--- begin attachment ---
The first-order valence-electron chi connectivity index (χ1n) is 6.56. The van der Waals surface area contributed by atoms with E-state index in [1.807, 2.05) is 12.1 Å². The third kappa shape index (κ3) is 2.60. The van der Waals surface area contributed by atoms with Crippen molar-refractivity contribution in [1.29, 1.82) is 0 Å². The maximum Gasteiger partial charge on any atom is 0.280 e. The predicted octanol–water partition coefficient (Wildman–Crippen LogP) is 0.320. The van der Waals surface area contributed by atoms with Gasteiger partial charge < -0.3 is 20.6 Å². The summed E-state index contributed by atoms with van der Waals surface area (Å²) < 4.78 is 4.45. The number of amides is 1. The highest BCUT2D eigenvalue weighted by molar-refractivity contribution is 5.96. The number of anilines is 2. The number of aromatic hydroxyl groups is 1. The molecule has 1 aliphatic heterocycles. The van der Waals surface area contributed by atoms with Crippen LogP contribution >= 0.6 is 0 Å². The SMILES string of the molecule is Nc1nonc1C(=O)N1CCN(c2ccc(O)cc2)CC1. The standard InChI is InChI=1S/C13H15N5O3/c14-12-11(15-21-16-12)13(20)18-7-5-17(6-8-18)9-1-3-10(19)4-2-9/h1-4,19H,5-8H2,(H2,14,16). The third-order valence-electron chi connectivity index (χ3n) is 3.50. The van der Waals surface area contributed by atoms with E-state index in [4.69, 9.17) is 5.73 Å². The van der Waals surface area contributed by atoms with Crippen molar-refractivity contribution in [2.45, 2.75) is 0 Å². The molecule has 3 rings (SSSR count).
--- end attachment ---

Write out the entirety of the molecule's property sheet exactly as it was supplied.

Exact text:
The first-order valence-electron chi connectivity index (χ1n) is 6.56. The van der Waals surface area contributed by atoms with E-state index in [1.807, 2.05) is 12.1 Å². The third kappa shape index (κ3) is 2.60. The van der Waals surface area contributed by atoms with Crippen molar-refractivity contribution in [1.29, 1.82) is 0 Å². The maximum Gasteiger partial charge on any atom is 0.280 e. The predicted octanol–water partition coefficient (Wildman–Crippen LogP) is 0.320. The van der Waals surface area contributed by atoms with Gasteiger partial charge < -0.3 is 20.6 Å². The summed E-state index contributed by atoms with van der Waals surface area (Å²) < 4.78 is 4.45. The number of amides is 1. The highest BCUT2D eigenvalue weighted by molar-refractivity contribution is 5.96. The number of anilines is 2. The number of aromatic hydroxyl groups is 1. The molecule has 1 aliphatic heterocycles. The van der Waals surface area contributed by atoms with Crippen LogP contribution >= 0.6 is 0 Å². The SMILES string of the molecule is Nc1nonc1C(=O)N1CCN(c2ccc(O)cc2)CC1. The standard InChI is InChI=1S/C13H15N5O3/c14-12-11(15-21-16-12)13(20)18-7-5-17(6-8-18)9-1-3-10(19)4-2-9/h1-4,19H,5-8H2,(H2,14,16). The third-order valence-electron chi connectivity index (χ3n) is 3.50. The van der Waals surface area contributed by atoms with E-state index in [4.69, 9.17) is 5.73 Å². The van der Waals surface area contributed by atoms with Crippen molar-refractivity contribution in [2.45, 2.75) is 0 Å². The molecule has 3 rings (SSSR count).